Whether she's the basketball coach, watching sixteen game films on one team in just a few days, or whether she's the mom and wife, finding time to practice singing Disney's Frozen songs with her two daughters and husband, she's always giving it her all.
And considering the time commitments to do well at both of those aspects of life, she makes it look easy. There was never a time--practice or games--when she wasn't 110% focused on the task at hand.
I specifically remember during my red-shirt season--I had broken my foot at the beginning of my sophomore year--I was sitting at practice running the clock. Coach Williams' husband, Lloyd, was an assistant on the USD men's basketball team at the time, and they were on the road, so their two daughters, Kennadi and Bentli, were hanging out at our practice. The girls have always been very well-behaved and never are a bother when they hang out at the DakotaDome.
That day, Bentli, about four years old at the time, was extremely sick with a kidney infection and in a lot of pain. After some tears, Coach Williams had Bentli on her hip to comfort her while she walked around the court, explaining an offensive scheme. Supermom? Yes. Supercoach? Yep. I remember sitting there, probably forgetting to restart the shot clock because I was in such awe, thinking, "Wow, she really does do it all."
Fast forward to now--we just wrapped up our season by winning the WNIT in front of 7,415 fans in a sold-out DakotaDome. Only three teams each season get to end their season on a win, and not many seniors can say they got to go out with a win and a national tournament title. We did that. And we did it because Coach Williams and her staff prepared us, each and every day, to be champions.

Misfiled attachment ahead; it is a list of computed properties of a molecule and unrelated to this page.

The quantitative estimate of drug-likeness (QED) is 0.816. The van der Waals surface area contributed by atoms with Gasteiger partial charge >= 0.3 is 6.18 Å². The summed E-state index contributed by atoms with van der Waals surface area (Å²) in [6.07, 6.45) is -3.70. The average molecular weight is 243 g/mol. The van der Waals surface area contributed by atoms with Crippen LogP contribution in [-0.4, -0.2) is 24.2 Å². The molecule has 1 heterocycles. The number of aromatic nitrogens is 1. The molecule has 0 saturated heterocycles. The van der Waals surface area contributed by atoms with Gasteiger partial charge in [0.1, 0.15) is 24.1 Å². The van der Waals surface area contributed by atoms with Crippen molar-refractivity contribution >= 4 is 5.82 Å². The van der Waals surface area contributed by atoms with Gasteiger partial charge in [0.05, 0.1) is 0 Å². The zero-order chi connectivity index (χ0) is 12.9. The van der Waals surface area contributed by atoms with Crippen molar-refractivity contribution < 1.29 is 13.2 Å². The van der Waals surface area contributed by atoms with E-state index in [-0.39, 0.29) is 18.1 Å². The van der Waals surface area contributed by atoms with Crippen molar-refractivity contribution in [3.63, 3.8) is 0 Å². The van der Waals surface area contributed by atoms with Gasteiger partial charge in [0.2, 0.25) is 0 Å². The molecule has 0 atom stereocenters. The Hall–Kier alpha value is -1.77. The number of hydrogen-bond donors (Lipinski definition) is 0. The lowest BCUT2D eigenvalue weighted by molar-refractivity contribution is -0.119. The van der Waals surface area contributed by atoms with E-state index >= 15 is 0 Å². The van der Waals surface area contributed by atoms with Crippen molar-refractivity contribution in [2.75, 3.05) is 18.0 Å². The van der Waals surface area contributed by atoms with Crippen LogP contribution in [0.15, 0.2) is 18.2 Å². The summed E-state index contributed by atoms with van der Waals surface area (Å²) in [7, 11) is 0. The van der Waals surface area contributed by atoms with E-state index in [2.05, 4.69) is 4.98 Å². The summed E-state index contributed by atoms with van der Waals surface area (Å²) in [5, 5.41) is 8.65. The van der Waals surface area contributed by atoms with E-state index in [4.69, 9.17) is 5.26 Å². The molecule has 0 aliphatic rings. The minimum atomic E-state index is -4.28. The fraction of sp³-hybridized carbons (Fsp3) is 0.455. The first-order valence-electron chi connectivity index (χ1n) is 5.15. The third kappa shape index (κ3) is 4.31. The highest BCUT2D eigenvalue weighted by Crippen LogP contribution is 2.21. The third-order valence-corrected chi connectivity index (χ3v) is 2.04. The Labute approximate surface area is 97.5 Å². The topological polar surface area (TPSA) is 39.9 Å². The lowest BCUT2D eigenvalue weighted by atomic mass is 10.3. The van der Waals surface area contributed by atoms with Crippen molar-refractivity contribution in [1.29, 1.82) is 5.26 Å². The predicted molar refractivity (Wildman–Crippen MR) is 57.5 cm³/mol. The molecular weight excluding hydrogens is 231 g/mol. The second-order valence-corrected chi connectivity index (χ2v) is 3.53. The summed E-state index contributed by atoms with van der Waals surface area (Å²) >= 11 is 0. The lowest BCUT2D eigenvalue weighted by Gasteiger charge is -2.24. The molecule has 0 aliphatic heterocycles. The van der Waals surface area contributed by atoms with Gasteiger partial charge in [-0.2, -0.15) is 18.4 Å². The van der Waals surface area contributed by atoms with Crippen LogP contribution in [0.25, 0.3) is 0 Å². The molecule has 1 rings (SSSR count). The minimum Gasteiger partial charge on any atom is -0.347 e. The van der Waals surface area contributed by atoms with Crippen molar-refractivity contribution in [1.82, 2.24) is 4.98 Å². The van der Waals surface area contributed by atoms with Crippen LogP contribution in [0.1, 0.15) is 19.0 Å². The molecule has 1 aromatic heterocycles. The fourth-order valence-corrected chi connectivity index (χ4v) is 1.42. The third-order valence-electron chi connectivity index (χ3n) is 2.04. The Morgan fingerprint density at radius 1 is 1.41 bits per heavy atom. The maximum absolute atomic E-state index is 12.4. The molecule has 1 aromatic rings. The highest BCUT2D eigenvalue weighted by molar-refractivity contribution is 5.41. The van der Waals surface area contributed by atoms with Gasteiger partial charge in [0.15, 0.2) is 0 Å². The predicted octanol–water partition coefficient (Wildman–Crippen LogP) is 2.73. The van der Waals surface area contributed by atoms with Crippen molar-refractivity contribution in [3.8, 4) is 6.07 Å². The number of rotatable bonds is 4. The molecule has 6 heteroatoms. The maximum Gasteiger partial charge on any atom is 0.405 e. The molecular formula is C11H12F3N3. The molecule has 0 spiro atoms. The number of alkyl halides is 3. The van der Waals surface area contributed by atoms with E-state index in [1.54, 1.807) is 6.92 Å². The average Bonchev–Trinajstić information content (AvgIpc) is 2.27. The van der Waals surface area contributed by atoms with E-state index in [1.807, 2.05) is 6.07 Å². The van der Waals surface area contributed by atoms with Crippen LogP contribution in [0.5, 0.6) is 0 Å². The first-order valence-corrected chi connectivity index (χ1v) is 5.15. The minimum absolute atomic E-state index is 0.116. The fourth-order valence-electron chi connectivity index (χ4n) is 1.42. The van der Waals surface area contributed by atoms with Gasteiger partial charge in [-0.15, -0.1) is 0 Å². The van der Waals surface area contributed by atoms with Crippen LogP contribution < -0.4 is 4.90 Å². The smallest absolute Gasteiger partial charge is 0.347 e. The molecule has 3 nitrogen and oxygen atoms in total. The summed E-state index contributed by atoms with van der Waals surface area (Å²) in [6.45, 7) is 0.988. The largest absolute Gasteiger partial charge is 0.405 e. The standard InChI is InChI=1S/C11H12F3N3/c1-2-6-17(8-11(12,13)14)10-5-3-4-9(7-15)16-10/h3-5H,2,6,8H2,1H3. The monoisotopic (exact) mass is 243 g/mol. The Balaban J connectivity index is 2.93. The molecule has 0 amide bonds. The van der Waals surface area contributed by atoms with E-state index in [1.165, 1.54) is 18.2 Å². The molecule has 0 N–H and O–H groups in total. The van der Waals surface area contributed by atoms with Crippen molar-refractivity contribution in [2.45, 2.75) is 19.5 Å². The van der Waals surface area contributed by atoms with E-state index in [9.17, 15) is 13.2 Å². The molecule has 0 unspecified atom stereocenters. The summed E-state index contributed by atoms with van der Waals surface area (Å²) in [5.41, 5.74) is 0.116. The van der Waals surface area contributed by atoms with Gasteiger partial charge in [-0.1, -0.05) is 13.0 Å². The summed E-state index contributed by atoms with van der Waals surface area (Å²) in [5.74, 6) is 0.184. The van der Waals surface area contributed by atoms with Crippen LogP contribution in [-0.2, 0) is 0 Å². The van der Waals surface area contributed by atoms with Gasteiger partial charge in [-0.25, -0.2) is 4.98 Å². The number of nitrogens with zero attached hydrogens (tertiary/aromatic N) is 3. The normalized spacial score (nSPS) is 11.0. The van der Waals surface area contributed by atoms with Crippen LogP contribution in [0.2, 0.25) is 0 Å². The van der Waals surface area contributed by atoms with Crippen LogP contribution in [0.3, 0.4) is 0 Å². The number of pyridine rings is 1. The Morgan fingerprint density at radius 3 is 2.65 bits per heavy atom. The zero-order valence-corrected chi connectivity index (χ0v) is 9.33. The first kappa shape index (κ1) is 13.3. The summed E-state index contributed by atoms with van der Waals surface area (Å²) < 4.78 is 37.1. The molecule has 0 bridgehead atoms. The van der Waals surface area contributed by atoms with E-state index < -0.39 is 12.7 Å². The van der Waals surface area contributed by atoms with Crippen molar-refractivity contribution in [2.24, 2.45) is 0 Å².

But anyone who would have watched us practice heading into the WNIT probably wouldn't have predicted that outcome. After a tough loss to our rival, South Dakota State, in the Summit League Tournament, that ultimately resulted in us not going to the NCAA tournament, we took three days off of practice to refocus and get ready for the WNIT.
The first drill of our first practice back was five-man weave/3 on 2/2 on 1. It requires a lot of communication and executing the "little things." Let's just say that we weren't executing the drill like a team that wanted to make noise in the WNIT. Instead of letting us take that shortcut, Coach Williams stopped the drill.
"This looks like a team that wants to get knocked out in the first round!"
That phrase packed a punch, considering in last season's WNIT, we didn't play well and were knocked out in the second round at Northern Colorado. From that point of practice on, we picked it up. Coach Williams, by simply not letting us take shortcuts in the very first drill of post-season, sparked a fire that carried us through to holding up the WNIT championship trophy. It's funny how things work out.
Now, Coach W has earned herself another big time opportunity as the new head coach of the University of Nebraska women's basketball team. It was no surprise that something like this came about after all of the success she's had, but even with Nebraska being her alma mater, the decision to leave USD wasn't an easy one.
Coach is extremely loyal to the people in her life. It was a sad day in Vermillion when everyone found out the news, simply because she's had such a positive impact on this close-knit community.
At the same time, I think I speak for the majority in saying that I could not be happier for this amazing woman. In living a life of doing things the right way--the Williams way--Coach Dub has earned herself the perfect opportunity...one of those opportunities you just can't pass up.
There is not a more deserving person for the job, and I have no doubt in my mind that she and the Huskers will have a LOT of success in her time there.